Explore These Specialty Trails


Explore These Specialty Trails

Jody Dole


• Hartford’s Elizabeth Park has the nation’s oldest municipally operated rose garden, which is abloom in June with flowers from more than 15,000 rose bushes. Here you can find 800 different rose varieties including a heritage garden of historic roses, as well as an official test garden, where you can see the roses of tomorrow before they’re introduced to gardeners everywhere. (860) 231-9443, elizabethpark.org

• The Bellamy-Ferriday House & Garden in Bethlehem is a 100-acre farmstead. The garden’s pastoral landscape was shaped under the stewardship of Eliza and Caroline Ferriday, mother-and-daughter gardeners who together created an evocative parterre garden featuring fragrant trees and shrubs, sweeping lawns and stately evergreens. (860) 247-8996, ci.bethlehem.ct.us/bellamy_ferriday.htm

• The Connecticut College Arboretum in New London includes the college campus as part of 750 spectacular acres of specialty gardens and plant collections. Visitors can explore: the native plants garden, which features wildflower, azalea and mountain laurel gardens; The Caroline Black Garden, a stately four-acre garden with ornamental trees and shrubs; and the historic 3,000-square-foot Lord and Burnham greenhouse, brimming with lush tropical plants and a cactus collection. (860) 439-5020, conncoll.edu/the-arboretum

Wine Trail

In Connecticut there is plenty to “wine” about. The number of wineries in the state has grown over the past few years and each year there are throngs of visitors eager to explore Connecticut’s viticulture. You can tour the facilities, sample the wines and spend a day soaking up the picturesque surroundings. Many of the 25 vineyards on the Connecticut Wine Trail have picnic areas; some have restaurants and gift shops, while others offer lessons in winemaking or cooking. And of course, each has plenty of its own wine to take home. (860) 677-5467, ctwine.com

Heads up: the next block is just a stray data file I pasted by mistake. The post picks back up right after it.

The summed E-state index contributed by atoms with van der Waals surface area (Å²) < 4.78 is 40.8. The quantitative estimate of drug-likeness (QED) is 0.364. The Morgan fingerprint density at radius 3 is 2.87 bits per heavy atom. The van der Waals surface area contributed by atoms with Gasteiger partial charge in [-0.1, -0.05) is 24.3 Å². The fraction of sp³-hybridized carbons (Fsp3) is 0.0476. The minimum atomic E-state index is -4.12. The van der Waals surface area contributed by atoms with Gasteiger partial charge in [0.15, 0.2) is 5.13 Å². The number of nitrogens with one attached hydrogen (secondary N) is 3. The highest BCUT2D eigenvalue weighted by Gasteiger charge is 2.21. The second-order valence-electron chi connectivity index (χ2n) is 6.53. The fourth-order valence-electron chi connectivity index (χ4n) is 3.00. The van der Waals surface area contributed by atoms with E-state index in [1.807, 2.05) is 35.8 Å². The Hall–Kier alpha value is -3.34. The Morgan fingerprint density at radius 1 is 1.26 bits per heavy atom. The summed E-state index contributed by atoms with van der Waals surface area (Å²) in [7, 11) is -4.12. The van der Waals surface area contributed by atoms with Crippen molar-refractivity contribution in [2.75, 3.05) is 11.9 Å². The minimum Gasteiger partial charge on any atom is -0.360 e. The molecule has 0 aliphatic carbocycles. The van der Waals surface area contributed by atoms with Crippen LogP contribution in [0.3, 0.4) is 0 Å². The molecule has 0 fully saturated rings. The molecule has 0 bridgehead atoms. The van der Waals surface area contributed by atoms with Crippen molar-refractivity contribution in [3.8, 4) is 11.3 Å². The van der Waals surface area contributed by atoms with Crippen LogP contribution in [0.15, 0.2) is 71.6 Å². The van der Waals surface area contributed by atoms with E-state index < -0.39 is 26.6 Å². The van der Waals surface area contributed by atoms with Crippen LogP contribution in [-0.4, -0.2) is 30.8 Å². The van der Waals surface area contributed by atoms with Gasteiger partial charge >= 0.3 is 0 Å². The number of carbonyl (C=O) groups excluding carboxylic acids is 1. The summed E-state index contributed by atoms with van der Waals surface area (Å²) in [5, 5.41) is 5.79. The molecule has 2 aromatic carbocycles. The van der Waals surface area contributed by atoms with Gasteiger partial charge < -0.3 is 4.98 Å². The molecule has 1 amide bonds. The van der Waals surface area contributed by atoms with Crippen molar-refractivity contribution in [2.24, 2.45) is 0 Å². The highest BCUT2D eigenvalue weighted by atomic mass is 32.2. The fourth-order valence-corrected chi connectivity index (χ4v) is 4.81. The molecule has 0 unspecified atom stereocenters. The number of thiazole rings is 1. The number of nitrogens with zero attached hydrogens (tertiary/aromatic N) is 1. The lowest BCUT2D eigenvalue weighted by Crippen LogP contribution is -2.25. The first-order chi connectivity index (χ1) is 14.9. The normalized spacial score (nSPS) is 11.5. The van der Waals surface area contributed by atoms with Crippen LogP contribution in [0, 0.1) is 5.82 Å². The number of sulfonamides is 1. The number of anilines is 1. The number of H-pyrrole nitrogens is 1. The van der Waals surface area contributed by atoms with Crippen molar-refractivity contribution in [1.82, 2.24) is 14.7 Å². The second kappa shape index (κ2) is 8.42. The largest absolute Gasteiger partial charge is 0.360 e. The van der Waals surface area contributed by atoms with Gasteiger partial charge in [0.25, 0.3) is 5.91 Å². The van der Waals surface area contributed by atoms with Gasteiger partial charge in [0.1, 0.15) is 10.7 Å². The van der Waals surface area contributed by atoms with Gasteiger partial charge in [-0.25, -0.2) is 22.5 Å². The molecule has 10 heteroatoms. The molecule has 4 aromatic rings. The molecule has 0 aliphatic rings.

• Tubing on the Satan’s Kingdom stretch of the Farmington River in New Hartford is an essential Connecticut experience. Ideal for all ages, the scenic 2.5-mile ride ranges from chilling to thrilling (depending the river’s water level); three sets of rapids ensure a bit of white-water excitement. (860) 693-6465

• The Housatonic River winds through the rolling hills and forests of Northwestern Connecticut, and in West Cornwall, passes under the iconic covered bride. Clarke Outdoors organizes 10-mile canoe, kayak and raft tours that feature flatwater and white-water runs—plus multiple picnicking opportunities. (860) 672-6365, clarkeoutdoors.com


Fun in the sun along the Connecticut coast:

• Hammonasset Beach State Park in Madison is Connecticut’s largest shoreline park. It offers more than two miles of beach where guests enjoy swimming and strolling along the boardwalk. The park also offers many grassy campsites that are perfect for nature enthusiasts.

• Ocean Beach in New London is a 50-acre park with a white-sugar sand beach that is a favorite summer gathering spot for Connecticut families. The park also has an Olympic-size freshwater pool, a banquet hall, carousel, rides and an 18-hole miniature golf course.

• Rocky Neck State Park in East Lyme is a beautiful, gently sloping beach on Long Island Sound with soft white sand, offering picnic areas, train watching, diverse trail systems and salt marsh-viewing platforms. Try crabbing or fishing and watch out for ospreys, cranes and herons.